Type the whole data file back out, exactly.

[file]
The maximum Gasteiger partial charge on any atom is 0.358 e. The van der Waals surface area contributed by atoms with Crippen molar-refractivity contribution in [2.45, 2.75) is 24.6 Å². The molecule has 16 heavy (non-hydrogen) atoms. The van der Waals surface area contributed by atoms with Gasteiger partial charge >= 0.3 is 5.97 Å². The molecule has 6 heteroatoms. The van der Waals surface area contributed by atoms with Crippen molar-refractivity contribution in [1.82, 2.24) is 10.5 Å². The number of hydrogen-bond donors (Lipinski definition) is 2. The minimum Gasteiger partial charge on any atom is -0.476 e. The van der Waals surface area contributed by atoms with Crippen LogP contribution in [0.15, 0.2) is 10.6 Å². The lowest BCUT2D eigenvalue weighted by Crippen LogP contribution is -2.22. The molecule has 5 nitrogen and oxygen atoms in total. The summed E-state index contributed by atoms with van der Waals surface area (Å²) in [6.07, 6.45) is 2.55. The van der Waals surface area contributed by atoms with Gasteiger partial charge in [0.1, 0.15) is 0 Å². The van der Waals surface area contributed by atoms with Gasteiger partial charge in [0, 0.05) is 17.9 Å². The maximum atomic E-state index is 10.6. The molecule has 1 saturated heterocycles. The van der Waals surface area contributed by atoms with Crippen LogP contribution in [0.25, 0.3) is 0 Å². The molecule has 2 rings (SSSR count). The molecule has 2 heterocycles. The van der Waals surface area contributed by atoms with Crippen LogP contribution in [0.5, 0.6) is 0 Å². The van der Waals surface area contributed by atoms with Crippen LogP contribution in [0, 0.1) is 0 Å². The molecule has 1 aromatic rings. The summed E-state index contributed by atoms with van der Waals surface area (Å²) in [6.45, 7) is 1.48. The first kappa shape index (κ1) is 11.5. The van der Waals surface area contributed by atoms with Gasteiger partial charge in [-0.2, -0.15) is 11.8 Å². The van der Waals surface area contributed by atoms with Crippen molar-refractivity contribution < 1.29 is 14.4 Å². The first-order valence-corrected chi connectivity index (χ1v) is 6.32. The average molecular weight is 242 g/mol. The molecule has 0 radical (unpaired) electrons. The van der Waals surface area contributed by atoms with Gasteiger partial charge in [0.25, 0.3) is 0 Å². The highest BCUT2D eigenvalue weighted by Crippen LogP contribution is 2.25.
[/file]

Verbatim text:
The maximum Gasteiger partial charge on any atom is 0.358 e. The van der Waals surface area contributed by atoms with Crippen molar-refractivity contribution in [2.45, 2.75) is 24.6 Å². The molecule has 16 heavy (non-hydrogen) atoms. The van der Waals surface area contributed by atoms with Gasteiger partial charge >= 0.3 is 5.97 Å². The molecule has 6 heteroatoms. The van der Waals surface area contributed by atoms with Crippen molar-refractivity contribution in [1.82, 2.24) is 10.5 Å². The number of hydrogen-bond donors (Lipinski definition) is 2. The minimum Gasteiger partial charge on any atom is -0.476 e. The van der Waals surface area contributed by atoms with Crippen LogP contribution in [0.15, 0.2) is 10.6 Å². The lowest BCUT2D eigenvalue weighted by Crippen LogP contribution is -2.22. The molecule has 5 nitrogen and oxygen atoms in total. The summed E-state index contributed by atoms with van der Waals surface area (Å²) in [6.07, 6.45) is 2.55. The van der Waals surface area contributed by atoms with Gasteiger partial charge in [0.1, 0.15) is 0 Å². The van der Waals surface area contributed by atoms with Gasteiger partial charge in [0, 0.05) is 17.9 Å². The maximum atomic E-state index is 10.6. The molecule has 1 saturated heterocycles. The van der Waals surface area contributed by atoms with Crippen LogP contribution in [0.25, 0.3) is 0 Å². The molecule has 2 rings (SSSR count). The molecule has 2 heterocycles. The van der Waals surface area contributed by atoms with Crippen LogP contribution in [0.5, 0.6) is 0 Å². The van der Waals surface area contributed by atoms with Crippen LogP contribution in [0, 0.1) is 0 Å². The molecule has 1 aromatic rings. The summed E-state index contributed by atoms with van der Waals surface area (Å²) in [6.45, 7) is 1.48. The first kappa shape index (κ1) is 11.5. The van der Waals surface area contributed by atoms with Gasteiger partial charge in [-0.2, -0.15) is 11.8 Å². The van der Waals surface area contributed by atoms with Crippen molar-refractivity contribution < 1.29 is 14.4 Å². The first-order valence-corrected chi connectivity index (χ1v) is 6.32. The average molecular weight is 242 g/mol. The molecule has 0 radical (unpaired) electrons. The van der Waals surface area contributed by atoms with Gasteiger partial charge in [0.25, 0.3) is 0 Å². The highest BCUT2D eigenvalue weighted by Crippen LogP contribution is 2.25.